Let your friends be frustrated, heartbroken, and upset. If they say they want to quit, ask them questions and be a support. Recognize that those feelings may be intense but fleeting. If you think your friend really is being damaged by foster care or isn’t capable of safely caring for foster kids, I think this is a conversation you can lovingly have. But if it’s just that she needs a safe place to complain, don’t turn that conversation into the reasons why she should be done. I bet she’s complained about her husband before, but you probably didn’t advocate divorce. Give lots of grace in those frustrating moments.
5. Be mindful that traditional parenting techniques may not work.
As you do life alongside a fostering friend, you may notice that she doesn’t parent the way other people do. That’s okay. She’s dealing with healing wounds she didn’t create, and that takes a unique kind of parenting. She may feel like a failure for not being able to help this child the way she wishes she could. She may be exhausted from having to explain why she’s making the parenting choices she is. She may be hyperaware of how people judge her parenting without understanding why this child is acting like she is. It isn’t a problem she caused, but now she has to work to solve it.
She needs a good friend who can love her, support her, ask her questions, and listen to why she’s doing what she’s doing. Kids who have been abandoned may not be able to do time-out. Kids who have been screamed at may respond very negatively to a mother who yells across the park, even if it’s just to tell them they have five more minutes to play. Children who have been starving may not be able to skip a snack as a consequence.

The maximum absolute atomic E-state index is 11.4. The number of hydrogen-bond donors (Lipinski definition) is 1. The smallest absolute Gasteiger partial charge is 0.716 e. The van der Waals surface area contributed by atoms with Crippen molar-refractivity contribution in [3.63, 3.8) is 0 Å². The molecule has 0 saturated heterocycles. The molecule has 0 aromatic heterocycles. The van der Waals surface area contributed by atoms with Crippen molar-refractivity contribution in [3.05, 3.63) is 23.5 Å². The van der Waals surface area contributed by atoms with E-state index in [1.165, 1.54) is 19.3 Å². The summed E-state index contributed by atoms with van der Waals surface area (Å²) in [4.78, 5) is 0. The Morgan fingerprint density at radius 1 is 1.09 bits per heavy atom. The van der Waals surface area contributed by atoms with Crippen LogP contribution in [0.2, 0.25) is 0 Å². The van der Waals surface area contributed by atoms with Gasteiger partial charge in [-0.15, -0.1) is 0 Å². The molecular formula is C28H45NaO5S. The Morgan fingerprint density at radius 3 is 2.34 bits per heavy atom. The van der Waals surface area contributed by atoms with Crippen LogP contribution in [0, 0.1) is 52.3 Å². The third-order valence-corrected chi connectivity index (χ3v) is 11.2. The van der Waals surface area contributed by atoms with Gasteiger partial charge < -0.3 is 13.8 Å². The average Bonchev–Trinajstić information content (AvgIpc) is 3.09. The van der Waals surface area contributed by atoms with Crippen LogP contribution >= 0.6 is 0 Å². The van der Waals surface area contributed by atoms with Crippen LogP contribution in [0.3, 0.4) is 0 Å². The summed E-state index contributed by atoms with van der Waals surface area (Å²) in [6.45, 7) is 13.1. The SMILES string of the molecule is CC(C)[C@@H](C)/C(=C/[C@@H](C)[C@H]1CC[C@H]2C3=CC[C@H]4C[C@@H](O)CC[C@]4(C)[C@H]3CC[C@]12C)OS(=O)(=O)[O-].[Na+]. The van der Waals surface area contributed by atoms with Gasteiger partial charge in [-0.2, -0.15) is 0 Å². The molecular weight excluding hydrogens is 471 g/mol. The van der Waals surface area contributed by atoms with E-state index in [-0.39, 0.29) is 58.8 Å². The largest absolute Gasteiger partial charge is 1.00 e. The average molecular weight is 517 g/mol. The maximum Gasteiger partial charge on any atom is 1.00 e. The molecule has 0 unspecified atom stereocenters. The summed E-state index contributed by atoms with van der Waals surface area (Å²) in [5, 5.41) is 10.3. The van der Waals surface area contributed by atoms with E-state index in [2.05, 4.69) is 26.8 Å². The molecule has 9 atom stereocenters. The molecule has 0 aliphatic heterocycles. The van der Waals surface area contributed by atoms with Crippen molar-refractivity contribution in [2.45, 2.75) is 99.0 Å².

Realizing there are reasons behind the choices she’s making may help you give her the grace she needs to parent differently and in a way that is healing to these children.
6. Ask about respite needs.
There are lots of ways you can offer practical support to a foster family, but one of the most pressing needs is for respite help. Respite is when you provide care for a foster child so the foster parents can get some time away. If there’s a wedding or funeral out of town, the child may not be able to go. If the foster parents want to do an anniversary trip, they need specialized help. Even just getting a babysitter for date night can be a major hassle if you’ve got to have them background checked and approved ahead of time.
That’s where you come in. If you want to help your friend, consider going through the process to become a respite family. There is no more practical way to communicate to your friend that you support what she’s doing than to stick your toes in that water, too.
7. Love her kids.
I can’t tell you how important this one is. If you can see past the struggles and to the heart of this child, you will forever win a place in this mom’s heart. Can you take the time to get down to his level, smile at him, and ask how he’s doing? Can you invite her over for a playdate even if you know tantrums will be involved? Can you drop by some ice cream for the family? Can you be one more adult in this child’s life who helps reinforce the message that he is worth loving?
If a foster mom sees you genuinely loving her foster child (and seeking to understand healthy boundaries are part of that process), she’s going to love you all the more.
Foster care is hard work, but it is made easier with the loving support of good friends. For those of you who function as a support structure for the families doing the work of foster care, we thank you. We can’t do this well without your help.
If you’re interested in more information about foster parenting, contact Christian Heritage.
This post originally appeared on Her View From Home.